Public “rightly suspicious” of NSW political donations
Wednesday, 31st December, 2014
By Darrin Manuel
Locals are growing ever more suspicious of their political leaders’ motivations at State level, and a new report shows they’re not alone.
An independent panel yesterday slammed the dishonest behaviour of NSW politicians in a report on political donations.
The panel was established by Premier Mike Baird in May to investigate and recommend further reforms to NSW election funding laws, and was led by Dr Kerry Schott and included former Deputy Premier John Watkins and former Shadow Attorney General Andrew Tink.
The report’s executive summary stated that people were “rightly suspicious about donations and their potential to influence policy and government decisions.”
That suspicion has been heightened by recent Independent Commission Against Corruption (ICAC) investigations concerning both major political parties, which involve everything from allegations of rigged mining lease tenders to favouritism in awarding business leases.
Panel Chairman Dr Schott said after consultations with the public and those working within the political sphere, there was a definite feeling of disenchantment with the conduct of politicians when it comes to finances.
“What stands out are the feelings of shock and disgust at the brazen way in which some candidates and MPs have apparently sidestepped political donations laws for personal and political gain,” said Dr Schott in the report’s preface.
“These sentiments are shared by my fellow panel members, the Hon John Watkins and Mr Andrew Tink AM, both of whom have expressed utter abhorrence for what is alleged to have occurred within their respective parties.”
The panel has requested a number of reforms, some of which include tighter expenditure limits for third-party campaigners, real-time online disclosure of donations, heightened roles for the Electoral Commission and Auditor General, and even tougher penalties for politicians who do the wrong thing.
However, Dr Schott said there was little point in changing legislation if politicians maintained a culture of dishonest behaviour.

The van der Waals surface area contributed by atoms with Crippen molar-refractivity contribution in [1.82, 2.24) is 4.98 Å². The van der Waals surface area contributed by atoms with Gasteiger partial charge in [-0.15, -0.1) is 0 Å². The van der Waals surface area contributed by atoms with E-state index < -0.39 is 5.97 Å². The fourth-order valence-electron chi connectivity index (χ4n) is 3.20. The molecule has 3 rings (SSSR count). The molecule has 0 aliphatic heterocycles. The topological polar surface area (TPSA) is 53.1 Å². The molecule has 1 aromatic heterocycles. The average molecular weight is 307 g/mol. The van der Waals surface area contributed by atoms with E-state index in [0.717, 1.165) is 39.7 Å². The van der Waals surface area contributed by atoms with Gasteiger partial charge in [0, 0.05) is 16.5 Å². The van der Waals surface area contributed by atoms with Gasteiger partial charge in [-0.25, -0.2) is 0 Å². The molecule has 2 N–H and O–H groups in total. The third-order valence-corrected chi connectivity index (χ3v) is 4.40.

“Even if our recommendations for legislative reform are adopted, nothing will change unless the major parties behave ethically and act lawfully.”
In the four-year period that includes the 2011 election, political parties and candidates in NSW put about $50 million into electoral expenditure, according to the report.
About $22 million of that was funded by the public and the remainder by private sources.
Over the four years total administration costs appeared to be around $50 million, with about 60 percent of all administration expenses of parties and candidates covered by public funds.
“Other recipients of public funds must abide by well-established rules for accountability and acquittal and parties should be no different,” said Dr Schott.
“If the political parties of our State fail to do so, the public’s contempt for politics and politicians will only increase.”
On a local level, a number of residents have voiced their suspicions online about the possibility of dodgy deals when it comes to politicians and water allocations upstream of Menindee.
Greens water spokesperson Jeremy Buckingham said he could understand locals’ frustration, and urged them to keep the major parties’ behaviour in mind at election time.
“There is a well-founded view that a lot of politicians in senior leadership roles are working for their own and vested interests, and that’s because of the revelations with ICAC,” he said.
“There’s just a conga line of Liberal and Labor MPs being dragged through ICAC... and the number of Greens MPs there is zero.
“We don’t take donations from corporations, trade unions, or anything other than individuals, we believe it to be a massively corrupting influence.
“We’ll be running in the State election on ‘clean water, clean energy, and clean politics’ - they’re the three things we need to restore the faith of the people in politicians.”
Mr Baird welcomed the findings as the first step in his own plan to restore trust between voters and politicians.
“This is precisely why I gave the Panel the broadest possible terms of reference so that nothing would be off limits, and the implementation of the Report would help to achieve my stated goal of cleaning up politics in NSW,” said Mr Baird.
The Panel has made 50 recommendations on long-term reform of political donations, and the Government will consider them in detail and respond before the March election.